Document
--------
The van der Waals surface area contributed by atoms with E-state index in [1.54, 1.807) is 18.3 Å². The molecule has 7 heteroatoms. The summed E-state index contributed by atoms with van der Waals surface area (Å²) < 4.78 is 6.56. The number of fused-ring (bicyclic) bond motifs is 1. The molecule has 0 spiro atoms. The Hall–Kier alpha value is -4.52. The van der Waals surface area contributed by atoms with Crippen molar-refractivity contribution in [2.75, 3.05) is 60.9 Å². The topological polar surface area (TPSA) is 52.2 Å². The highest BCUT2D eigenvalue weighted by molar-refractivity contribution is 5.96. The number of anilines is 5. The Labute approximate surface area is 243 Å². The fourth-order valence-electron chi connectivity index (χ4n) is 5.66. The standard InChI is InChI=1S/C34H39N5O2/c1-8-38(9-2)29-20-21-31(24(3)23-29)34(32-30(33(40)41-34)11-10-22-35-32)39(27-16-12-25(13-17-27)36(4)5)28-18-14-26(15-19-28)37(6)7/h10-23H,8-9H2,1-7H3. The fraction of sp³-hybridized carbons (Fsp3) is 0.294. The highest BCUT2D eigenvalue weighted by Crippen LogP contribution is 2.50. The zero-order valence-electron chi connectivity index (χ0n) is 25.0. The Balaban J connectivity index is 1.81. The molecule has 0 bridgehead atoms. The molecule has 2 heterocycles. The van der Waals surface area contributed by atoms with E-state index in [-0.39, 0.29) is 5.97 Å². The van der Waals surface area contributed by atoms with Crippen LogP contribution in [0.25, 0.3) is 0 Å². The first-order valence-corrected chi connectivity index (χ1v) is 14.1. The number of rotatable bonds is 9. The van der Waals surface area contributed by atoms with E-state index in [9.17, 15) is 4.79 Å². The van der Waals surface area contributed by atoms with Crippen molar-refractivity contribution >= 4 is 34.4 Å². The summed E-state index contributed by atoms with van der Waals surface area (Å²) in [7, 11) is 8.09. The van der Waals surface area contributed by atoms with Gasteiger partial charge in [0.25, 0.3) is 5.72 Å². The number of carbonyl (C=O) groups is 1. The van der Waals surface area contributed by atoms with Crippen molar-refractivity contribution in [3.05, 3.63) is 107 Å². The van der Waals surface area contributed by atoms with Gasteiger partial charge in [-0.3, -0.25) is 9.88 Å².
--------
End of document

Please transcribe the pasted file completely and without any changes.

The van der Waals surface area contributed by atoms with E-state index in [1.54, 1.807) is 18.3 Å². The molecule has 7 heteroatoms. The summed E-state index contributed by atoms with van der Waals surface area (Å²) < 4.78 is 6.56. The number of fused-ring (bicyclic) bond motifs is 1. The molecule has 0 spiro atoms. The Hall–Kier alpha value is -4.52. The van der Waals surface area contributed by atoms with Crippen molar-refractivity contribution in [2.75, 3.05) is 60.9 Å². The topological polar surface area (TPSA) is 52.2 Å². The highest BCUT2D eigenvalue weighted by molar-refractivity contribution is 5.96. The number of anilines is 5. The Labute approximate surface area is 243 Å². The fourth-order valence-electron chi connectivity index (χ4n) is 5.66. The standard InChI is InChI=1S/C34H39N5O2/c1-8-38(9-2)29-20-21-31(24(3)23-29)34(32-30(33(40)41-34)11-10-22-35-32)39(27-16-12-25(13-17-27)36(4)5)28-18-14-26(15-19-28)37(6)7/h10-23H,8-9H2,1-7H3. The fraction of sp³-hybridized carbons (Fsp3) is 0.294. The highest BCUT2D eigenvalue weighted by Crippen LogP contribution is 2.50. The zero-order valence-electron chi connectivity index (χ0n) is 25.0. The Balaban J connectivity index is 1.81. The molecule has 0 bridgehead atoms. The molecule has 2 heterocycles. The van der Waals surface area contributed by atoms with E-state index in [-0.39, 0.29) is 5.97 Å². The van der Waals surface area contributed by atoms with Crippen LogP contribution in [0.25, 0.3) is 0 Å². The first-order valence-corrected chi connectivity index (χ1v) is 14.1. The number of rotatable bonds is 9. The van der Waals surface area contributed by atoms with E-state index in [9.17, 15) is 4.79 Å². The van der Waals surface area contributed by atoms with Crippen molar-refractivity contribution >= 4 is 34.4 Å². The summed E-state index contributed by atoms with van der Waals surface area (Å²) in [7, 11) is 8.09. The van der Waals surface area contributed by atoms with Gasteiger partial charge in [0.25, 0.3) is 5.72 Å². The number of carbonyl (C=O) groups is 1. The van der Waals surface area contributed by atoms with Crippen molar-refractivity contribution in [3.05, 3.63) is 107 Å². The van der Waals surface area contributed by atoms with Gasteiger partial charge in [-0.3, -0.25) is 9.88 Å².